Boosted by a range of intoxicants, the pirates festooned their docks with the Jolly Roger. They plied the lake in homemade, glacially slow pontoon boats, blasting Lynyrd Skynyrd and REO Speedwagon. Their kids roamed freely and happily from the baseball diamond at one end of Lake Chaweva to the Huskey’s Dairy Bar at the other.
Sam, one of seven children raised by Laurel and Joel, knew she would never leave. And so when she struck up a romance during a 2017 vacation in Florida with a man who shared her love of Rob Zombie movies, she invited him to her home for a visit.
Deyontae Richardson, 27, spent the early years of his life in Liverpool, England, and moved to the United States upon the death of his father, a Somali immigrant and (genuine) ex-pirate. But never had he found a place that felt more like home than the lake. Richardson, known to everybody as “D,” was often the only Black person in sight. But he never felt unwelcome. On the contrary, he sensed that he was at last surrounded by free spirits and free thinkers after his own heart.
“When it comes to how everybody perceives the world, I am about as open-minded as you can be,” he said.
Richardson was even willing to listen when Samuel Scott — a former tattoo artist and aspiring reggae musician who lives in a cabin near the Haughts — began talking about Sumerian tablets revealing that aliens genetically engineered the human race hundreds of thousands of years ago. It was Scott who eventually warned him against taking the coronavirus vaccines, citing videos from the conspiracy-mongering website Brighteon.
Only fragments of these discussions made their way to Sam, but she, too, began to worry about the vaccines. She trusted her mother, but didn’t trust the information that Laurel shared with her about how the injections worked. Sam was convinced pharmaceutical companies and the federal government were hiding something.
She had suffered since her teen years from an immune system disorder that gave her outbreaks of painful skin lesions, and knew that her body’s haywire self-defense system might put her at greater risk from covid-19. Still, she decided to wait.
“I’ve said stuff to D at night, freaking out, because I can’t afford to get sick. But I’m also afraid of getting that vaccine,” Sam said. “Do the mask mandates. I’m all for that. But don’t try to force the vaccines on people.”
When speaking to her mother, Sam usually abridged her concerns, simply saying that she worried the vaccine could affect her skin condition. Laurel was bewildered. She had always assumed that Sam and D would get their shots when they became eligible. Now she suspected, correctly, that there was more to their resistance than they were telling her.
Was Donald Trump to blame? Laurel, an ardent Democrat, loathed the former president. But she knew that Sam was uninterested in politics; in fact, her daughter had never voted. The more she thought about it, the more exasperated Laurel was by the inability of Sam and D to explain what she saw as a decision that endangered the entire family.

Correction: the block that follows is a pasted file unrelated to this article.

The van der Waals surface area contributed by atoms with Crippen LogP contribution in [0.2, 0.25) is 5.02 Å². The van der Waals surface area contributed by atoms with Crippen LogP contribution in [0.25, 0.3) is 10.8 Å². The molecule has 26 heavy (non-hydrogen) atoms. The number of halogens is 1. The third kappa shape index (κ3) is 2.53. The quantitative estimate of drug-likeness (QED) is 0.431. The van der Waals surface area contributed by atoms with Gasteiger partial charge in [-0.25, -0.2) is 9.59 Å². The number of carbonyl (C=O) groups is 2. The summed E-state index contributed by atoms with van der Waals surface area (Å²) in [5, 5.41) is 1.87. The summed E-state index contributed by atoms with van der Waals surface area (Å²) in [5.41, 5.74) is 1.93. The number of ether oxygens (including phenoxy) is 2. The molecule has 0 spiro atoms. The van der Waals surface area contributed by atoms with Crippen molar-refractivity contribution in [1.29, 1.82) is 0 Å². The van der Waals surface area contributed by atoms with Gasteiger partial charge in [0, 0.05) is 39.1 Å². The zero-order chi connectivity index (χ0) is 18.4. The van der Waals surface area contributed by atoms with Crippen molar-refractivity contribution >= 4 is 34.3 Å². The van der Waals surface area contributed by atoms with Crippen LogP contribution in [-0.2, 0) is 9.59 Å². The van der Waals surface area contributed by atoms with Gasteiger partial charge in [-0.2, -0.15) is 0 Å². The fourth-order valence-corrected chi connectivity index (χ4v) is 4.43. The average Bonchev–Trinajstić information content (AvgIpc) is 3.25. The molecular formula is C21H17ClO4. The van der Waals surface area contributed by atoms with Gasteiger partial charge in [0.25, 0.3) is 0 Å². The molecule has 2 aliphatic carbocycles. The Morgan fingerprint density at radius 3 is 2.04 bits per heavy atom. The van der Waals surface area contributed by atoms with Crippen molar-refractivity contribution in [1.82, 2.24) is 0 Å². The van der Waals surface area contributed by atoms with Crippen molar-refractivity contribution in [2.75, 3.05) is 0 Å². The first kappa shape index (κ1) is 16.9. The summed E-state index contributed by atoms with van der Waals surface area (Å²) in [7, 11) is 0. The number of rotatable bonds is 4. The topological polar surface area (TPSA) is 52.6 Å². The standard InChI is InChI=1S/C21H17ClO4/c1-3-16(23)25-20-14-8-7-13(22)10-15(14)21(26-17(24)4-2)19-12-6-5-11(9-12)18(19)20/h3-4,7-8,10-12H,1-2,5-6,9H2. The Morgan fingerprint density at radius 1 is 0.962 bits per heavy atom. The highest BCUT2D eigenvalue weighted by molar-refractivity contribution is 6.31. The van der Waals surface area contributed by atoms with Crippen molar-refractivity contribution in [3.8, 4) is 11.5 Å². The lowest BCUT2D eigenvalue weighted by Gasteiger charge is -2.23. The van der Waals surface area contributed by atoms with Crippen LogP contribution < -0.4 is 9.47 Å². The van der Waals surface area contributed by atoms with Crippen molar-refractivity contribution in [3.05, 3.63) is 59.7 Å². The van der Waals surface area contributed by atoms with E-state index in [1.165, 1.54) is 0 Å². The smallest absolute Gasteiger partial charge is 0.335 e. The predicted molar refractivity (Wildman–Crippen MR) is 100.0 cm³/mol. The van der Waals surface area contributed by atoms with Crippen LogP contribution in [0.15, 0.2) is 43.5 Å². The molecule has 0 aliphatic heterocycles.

“F--- it,” she said to herself. “I’ll go stay with Lisa.’”
Lisa Underwood is Laurel’s younger daughter from her first marriage. Lisa, 39, had grown up on the lake, and now lived in Bancroft, about eight miles north along the Kanawha River. A nurse case manager for an insurance company, she was vaccinated, as were her children, Lexi and Beau. But her home was less of a refuge from familial vaccine tumult than Laurel had hoped.
Around the corner lived Acy and Katy Underwood, the parents of Lisa’s estranged husband. The couple, who declined to be interviewed, doted on Beau and Lexi with home-cooked hamburger dinners and outings to buy jeans. But since the 2020 election they had descended into a conspiratorial underworld — especially Mamaw Katy, an avid consumer of Facebook misinformation trying to convince her grandchildren that former first lady Michelle Obama is a man, or that the coronavirus vaccines are lethal.
Lisa tried to limit interactions with the unvaccinated grandparents, but in September was obligated to enter their house in a gown and N95 mask to help care for them when they developed covid-19. Laurel was livid about the situation, but relieved when Lisa did not contract the virus and the in-laws recovered.
By early October, Laurel began preparing to head to an outdoor music festival she and Joel had attended in North Carolina every fall before the pandemic.
Nothing about her family’s dispute over the vaccine was resolved. But Laurel, fortified by a booster shot, hoped to ignore it a little longer, seeking solace around a campfire in the hills with friends.
Four days before the festival she was in training for a new job at a hospice center when her phone began buzzing. But Laurel was in the middle of assessing her first patient, a covid case, and wasn’t able to pick up until after she had removed her PPE.
That’s when she learned that Joel, her husband of more than 30 years, was dead.
‘Pray you don’t get covid’
Joel’s body was discovered in a portable toilet at the Shakori Hills GrassRoots Festival of Music and Dance, where he was setting up camp in advance of his wife’s arrival.